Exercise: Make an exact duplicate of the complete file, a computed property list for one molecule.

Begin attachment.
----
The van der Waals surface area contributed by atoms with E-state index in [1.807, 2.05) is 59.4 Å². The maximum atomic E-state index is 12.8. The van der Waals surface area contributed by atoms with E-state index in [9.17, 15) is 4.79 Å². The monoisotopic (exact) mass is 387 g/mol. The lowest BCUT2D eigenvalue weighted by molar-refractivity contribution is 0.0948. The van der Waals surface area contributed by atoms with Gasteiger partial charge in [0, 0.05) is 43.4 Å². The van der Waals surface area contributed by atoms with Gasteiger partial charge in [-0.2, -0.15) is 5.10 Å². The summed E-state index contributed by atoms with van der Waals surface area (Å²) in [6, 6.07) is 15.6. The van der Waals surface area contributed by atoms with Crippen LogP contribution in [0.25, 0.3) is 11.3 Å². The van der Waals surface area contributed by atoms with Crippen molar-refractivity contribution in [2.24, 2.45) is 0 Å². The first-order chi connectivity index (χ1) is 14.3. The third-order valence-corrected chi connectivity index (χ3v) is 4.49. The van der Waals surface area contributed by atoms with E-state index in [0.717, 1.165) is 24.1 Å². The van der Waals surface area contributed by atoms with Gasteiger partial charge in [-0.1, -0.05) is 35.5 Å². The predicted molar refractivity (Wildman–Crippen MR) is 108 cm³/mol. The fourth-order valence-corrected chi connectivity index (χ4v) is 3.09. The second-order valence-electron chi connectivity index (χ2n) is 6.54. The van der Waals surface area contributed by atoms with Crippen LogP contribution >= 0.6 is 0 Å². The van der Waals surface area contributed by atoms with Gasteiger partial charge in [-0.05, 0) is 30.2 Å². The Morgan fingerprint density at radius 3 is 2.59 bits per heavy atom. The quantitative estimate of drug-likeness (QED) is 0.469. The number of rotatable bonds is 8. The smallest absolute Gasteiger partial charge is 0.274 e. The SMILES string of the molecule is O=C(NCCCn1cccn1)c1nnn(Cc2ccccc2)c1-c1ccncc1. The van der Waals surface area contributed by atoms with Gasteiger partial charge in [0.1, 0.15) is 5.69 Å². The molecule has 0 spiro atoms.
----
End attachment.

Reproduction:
The van der Waals surface area contributed by atoms with E-state index in [1.807, 2.05) is 59.4 Å². The maximum atomic E-state index is 12.8. The van der Waals surface area contributed by atoms with E-state index in [9.17, 15) is 4.79 Å². The monoisotopic (exact) mass is 387 g/mol. The lowest BCUT2D eigenvalue weighted by molar-refractivity contribution is 0.0948. The van der Waals surface area contributed by atoms with Gasteiger partial charge in [0, 0.05) is 43.4 Å². The van der Waals surface area contributed by atoms with Gasteiger partial charge in [-0.2, -0.15) is 5.10 Å². The summed E-state index contributed by atoms with van der Waals surface area (Å²) in [6, 6.07) is 15.6. The van der Waals surface area contributed by atoms with Crippen LogP contribution in [0.25, 0.3) is 11.3 Å². The van der Waals surface area contributed by atoms with Crippen molar-refractivity contribution in [2.24, 2.45) is 0 Å². The first-order chi connectivity index (χ1) is 14.3. The third-order valence-corrected chi connectivity index (χ3v) is 4.49. The van der Waals surface area contributed by atoms with E-state index in [0.717, 1.165) is 24.1 Å². The van der Waals surface area contributed by atoms with Gasteiger partial charge in [-0.1, -0.05) is 35.5 Å². The predicted molar refractivity (Wildman–Crippen MR) is 108 cm³/mol. The fourth-order valence-corrected chi connectivity index (χ4v) is 3.09. The second-order valence-electron chi connectivity index (χ2n) is 6.54. The van der Waals surface area contributed by atoms with Crippen LogP contribution >= 0.6 is 0 Å². The van der Waals surface area contributed by atoms with Gasteiger partial charge in [-0.05, 0) is 30.2 Å². The Morgan fingerprint density at radius 3 is 2.59 bits per heavy atom. The quantitative estimate of drug-likeness (QED) is 0.469. The number of rotatable bonds is 8. The smallest absolute Gasteiger partial charge is 0.274 e. The SMILES string of the molecule is O=C(NCCCn1cccn1)c1nnn(Cc2ccccc2)c1-c1ccncc1. The van der Waals surface area contributed by atoms with Gasteiger partial charge in [0.1, 0.15) is 5.69 Å². The molecule has 0 spiro atoms.